• Logistics and Distribution
  • Decision-Making and Analytics
  • Service Operations Management

Job prospects and Salary

A career in operations management is a challenging and rewarding field that involves overseeing and managing the processes and systems that make a company run smoothly. These processes include everything from supply chain management and production planning to logistics and distribution. Operations managers are responsible for ensuring that these processes are efficient, cost-effective, and meet the needs of customers and other stakeholders. They also play a crucial role in developing and implementing strategies to improve performance, increase productivity, and reduce costs.

To succeed in an operations management career, individuals should have strong analytical and problem-solving skills and excellent communication and leadership abilities. They should also be well-versed in the latest technology and software used in the field, including inventory management, project management, and supply chain management systems. Additionally, they should possess knowledge of industry-specific regulations and standards.

Operations managers can work in various industries, including manufacturing, retail, healthcare, and logistics. They can hold positions such as production manager, logistics manager, supply chain manager, and operations director. Many operations managers have a bachelor's degree in business or a related field, and some choose to pursue an MBA to advance their careers. With the proper education, skills, and experience, an operations manager can expect to earn a competitive salary and enjoy a fulfilling and challenging career.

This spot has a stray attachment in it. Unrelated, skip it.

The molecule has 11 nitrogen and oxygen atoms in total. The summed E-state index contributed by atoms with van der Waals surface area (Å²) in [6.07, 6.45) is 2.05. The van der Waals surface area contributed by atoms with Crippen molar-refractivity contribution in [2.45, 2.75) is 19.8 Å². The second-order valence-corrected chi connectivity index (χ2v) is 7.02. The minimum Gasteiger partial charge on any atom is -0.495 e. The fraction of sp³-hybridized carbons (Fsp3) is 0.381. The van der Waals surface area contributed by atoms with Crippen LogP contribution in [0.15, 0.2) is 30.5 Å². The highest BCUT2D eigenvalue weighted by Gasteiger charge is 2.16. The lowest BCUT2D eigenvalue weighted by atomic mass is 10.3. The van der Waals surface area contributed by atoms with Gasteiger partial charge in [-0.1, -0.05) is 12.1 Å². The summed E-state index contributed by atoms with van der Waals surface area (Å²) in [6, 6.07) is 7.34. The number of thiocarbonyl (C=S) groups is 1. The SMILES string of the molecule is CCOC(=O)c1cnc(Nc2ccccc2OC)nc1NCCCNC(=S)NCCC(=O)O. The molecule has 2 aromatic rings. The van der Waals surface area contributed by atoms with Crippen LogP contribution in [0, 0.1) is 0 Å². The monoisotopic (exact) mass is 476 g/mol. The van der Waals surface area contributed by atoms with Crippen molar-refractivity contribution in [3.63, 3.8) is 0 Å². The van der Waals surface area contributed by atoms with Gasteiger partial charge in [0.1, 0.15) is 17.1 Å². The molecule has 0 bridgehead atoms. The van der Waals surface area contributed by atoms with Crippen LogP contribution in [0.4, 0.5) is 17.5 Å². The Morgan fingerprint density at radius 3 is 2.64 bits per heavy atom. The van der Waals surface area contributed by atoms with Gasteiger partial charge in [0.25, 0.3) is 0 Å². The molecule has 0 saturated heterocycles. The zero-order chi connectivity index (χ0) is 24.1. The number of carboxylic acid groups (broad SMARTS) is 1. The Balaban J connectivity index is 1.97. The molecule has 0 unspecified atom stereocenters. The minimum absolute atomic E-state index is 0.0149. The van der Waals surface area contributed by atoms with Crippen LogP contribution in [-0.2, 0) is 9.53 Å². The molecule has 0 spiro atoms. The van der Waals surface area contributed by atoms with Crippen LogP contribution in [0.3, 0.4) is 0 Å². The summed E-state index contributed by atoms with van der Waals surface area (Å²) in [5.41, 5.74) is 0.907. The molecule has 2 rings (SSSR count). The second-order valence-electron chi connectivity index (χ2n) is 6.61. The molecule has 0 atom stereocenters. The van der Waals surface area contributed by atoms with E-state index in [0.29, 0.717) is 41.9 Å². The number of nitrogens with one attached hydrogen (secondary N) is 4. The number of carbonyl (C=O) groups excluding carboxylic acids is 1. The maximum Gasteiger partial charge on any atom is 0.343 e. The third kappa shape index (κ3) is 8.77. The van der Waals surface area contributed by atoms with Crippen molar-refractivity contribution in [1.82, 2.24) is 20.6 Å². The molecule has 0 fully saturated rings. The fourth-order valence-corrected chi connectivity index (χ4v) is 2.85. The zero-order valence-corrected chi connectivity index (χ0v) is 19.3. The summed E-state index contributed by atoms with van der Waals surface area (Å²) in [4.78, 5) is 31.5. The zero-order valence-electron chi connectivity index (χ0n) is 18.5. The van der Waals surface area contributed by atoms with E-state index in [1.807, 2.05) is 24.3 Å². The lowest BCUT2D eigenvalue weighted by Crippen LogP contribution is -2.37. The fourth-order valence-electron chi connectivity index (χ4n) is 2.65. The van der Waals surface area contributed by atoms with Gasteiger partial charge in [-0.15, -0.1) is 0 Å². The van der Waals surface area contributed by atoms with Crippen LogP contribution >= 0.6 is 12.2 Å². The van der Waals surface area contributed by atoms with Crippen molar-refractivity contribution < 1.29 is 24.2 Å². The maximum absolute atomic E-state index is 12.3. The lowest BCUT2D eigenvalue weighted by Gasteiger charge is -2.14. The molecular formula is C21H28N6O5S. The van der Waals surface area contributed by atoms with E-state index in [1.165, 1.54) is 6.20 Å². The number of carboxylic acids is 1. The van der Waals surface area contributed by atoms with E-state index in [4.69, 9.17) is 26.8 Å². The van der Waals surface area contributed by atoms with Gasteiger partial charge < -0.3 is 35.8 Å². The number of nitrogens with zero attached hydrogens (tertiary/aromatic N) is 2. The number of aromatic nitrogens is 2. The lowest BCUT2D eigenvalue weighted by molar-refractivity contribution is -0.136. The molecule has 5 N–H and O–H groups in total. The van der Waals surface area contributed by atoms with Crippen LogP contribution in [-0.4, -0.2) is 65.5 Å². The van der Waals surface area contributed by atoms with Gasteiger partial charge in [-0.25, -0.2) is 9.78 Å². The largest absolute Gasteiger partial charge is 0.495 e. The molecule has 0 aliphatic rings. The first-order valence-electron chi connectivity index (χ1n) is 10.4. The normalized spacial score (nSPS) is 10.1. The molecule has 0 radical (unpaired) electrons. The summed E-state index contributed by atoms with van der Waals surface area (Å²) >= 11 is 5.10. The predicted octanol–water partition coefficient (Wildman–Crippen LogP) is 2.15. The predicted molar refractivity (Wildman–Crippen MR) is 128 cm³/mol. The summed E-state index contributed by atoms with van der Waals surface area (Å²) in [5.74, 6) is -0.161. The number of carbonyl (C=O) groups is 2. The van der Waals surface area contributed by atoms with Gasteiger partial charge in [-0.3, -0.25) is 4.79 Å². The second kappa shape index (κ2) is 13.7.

Job Profile

Operations Manager

An operations manager is a senior-level position responsible for overseeing and coordinating the various aspects of a company's production process. This may include managing the day-to-day operations, ensuring production runs efficiently and effectively, and meeting quality standards. 

Additionally, an operations manager may be responsible for budgeting and financial forecasting and implementing new processes and procedures to improve overall performance. Junior roles in operations management, such as operations management executives, may also be available and focus on specific aspects of the production process or assist the senior operations manager in their responsibilities.

Material Manager

A materials manager is a professional responsible for managing the acquisition, storage, and distribution of the materials and products a company needs to operate. They are responsible for developing and implementing strategies to acquire the necessary materials and resources, often intending to identify cost savings opportunities. This may include negotiating contracts with vendors, coordinating logistics, and overseeing the movement and storage of materials. They also play a crucial role in forecasting future material needs and ensuring optimal inventory levels.